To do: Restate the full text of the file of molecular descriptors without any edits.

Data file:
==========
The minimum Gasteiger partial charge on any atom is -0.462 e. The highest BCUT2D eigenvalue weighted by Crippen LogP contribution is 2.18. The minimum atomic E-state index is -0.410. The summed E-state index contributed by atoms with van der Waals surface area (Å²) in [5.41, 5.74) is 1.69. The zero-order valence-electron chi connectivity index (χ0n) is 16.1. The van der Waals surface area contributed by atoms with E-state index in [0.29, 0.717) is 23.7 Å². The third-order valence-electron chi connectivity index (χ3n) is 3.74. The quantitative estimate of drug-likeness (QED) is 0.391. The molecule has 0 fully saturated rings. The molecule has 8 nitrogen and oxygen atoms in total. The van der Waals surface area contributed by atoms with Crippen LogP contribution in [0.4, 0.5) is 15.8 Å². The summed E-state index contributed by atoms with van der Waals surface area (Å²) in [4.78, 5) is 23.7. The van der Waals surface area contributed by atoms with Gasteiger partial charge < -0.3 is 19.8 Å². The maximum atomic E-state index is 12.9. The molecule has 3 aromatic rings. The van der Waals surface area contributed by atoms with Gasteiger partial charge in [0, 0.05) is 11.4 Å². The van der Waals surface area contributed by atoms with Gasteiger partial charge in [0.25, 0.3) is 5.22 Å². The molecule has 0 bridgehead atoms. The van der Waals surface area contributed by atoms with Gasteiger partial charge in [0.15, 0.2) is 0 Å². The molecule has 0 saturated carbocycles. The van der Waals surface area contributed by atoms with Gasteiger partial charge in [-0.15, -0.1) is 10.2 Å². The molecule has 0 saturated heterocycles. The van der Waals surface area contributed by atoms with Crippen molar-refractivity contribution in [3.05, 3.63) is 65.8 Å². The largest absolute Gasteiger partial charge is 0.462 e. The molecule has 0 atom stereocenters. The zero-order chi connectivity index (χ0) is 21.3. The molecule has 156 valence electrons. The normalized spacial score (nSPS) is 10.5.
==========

The minimum Gasteiger partial charge on any atom is -0.462 e. The highest BCUT2D eigenvalue weighted by Crippen LogP contribution is 2.18. The minimum atomic E-state index is -0.410. The summed E-state index contributed by atoms with van der Waals surface area (Å²) in [5.41, 5.74) is 1.69. The zero-order valence-electron chi connectivity index (χ0n) is 16.1. The van der Waals surface area contributed by atoms with E-state index in [0.29, 0.717) is 23.7 Å². The third-order valence-electron chi connectivity index (χ3n) is 3.74. The quantitative estimate of drug-likeness (QED) is 0.391. The molecule has 0 fully saturated rings. The molecule has 8 nitrogen and oxygen atoms in total. The van der Waals surface area contributed by atoms with Crippen LogP contribution in [0.4, 0.5) is 15.8 Å². The summed E-state index contributed by atoms with van der Waals surface area (Å²) in [4.78, 5) is 23.7. The van der Waals surface area contributed by atoms with Gasteiger partial charge < -0.3 is 19.8 Å². The maximum atomic E-state index is 12.9. The molecule has 3 aromatic rings. The van der Waals surface area contributed by atoms with Gasteiger partial charge in [0, 0.05) is 11.4 Å². The van der Waals surface area contributed by atoms with Gasteiger partial charge in [0.25, 0.3) is 5.22 Å². The molecule has 0 bridgehead atoms. The van der Waals surface area contributed by atoms with Gasteiger partial charge in [0.15, 0.2) is 0 Å². The molecule has 0 saturated carbocycles. The van der Waals surface area contributed by atoms with Gasteiger partial charge in [-0.15, -0.1) is 10.2 Å². The molecule has 0 saturated heterocycles. The van der Waals surface area contributed by atoms with Crippen molar-refractivity contribution in [3.05, 3.63) is 65.8 Å². The largest absolute Gasteiger partial charge is 0.462 e. The molecule has 0 atom stereocenters. The zero-order chi connectivity index (χ0) is 21.3. The molecule has 156 valence electrons. The normalized spacial score (nSPS) is 10.5.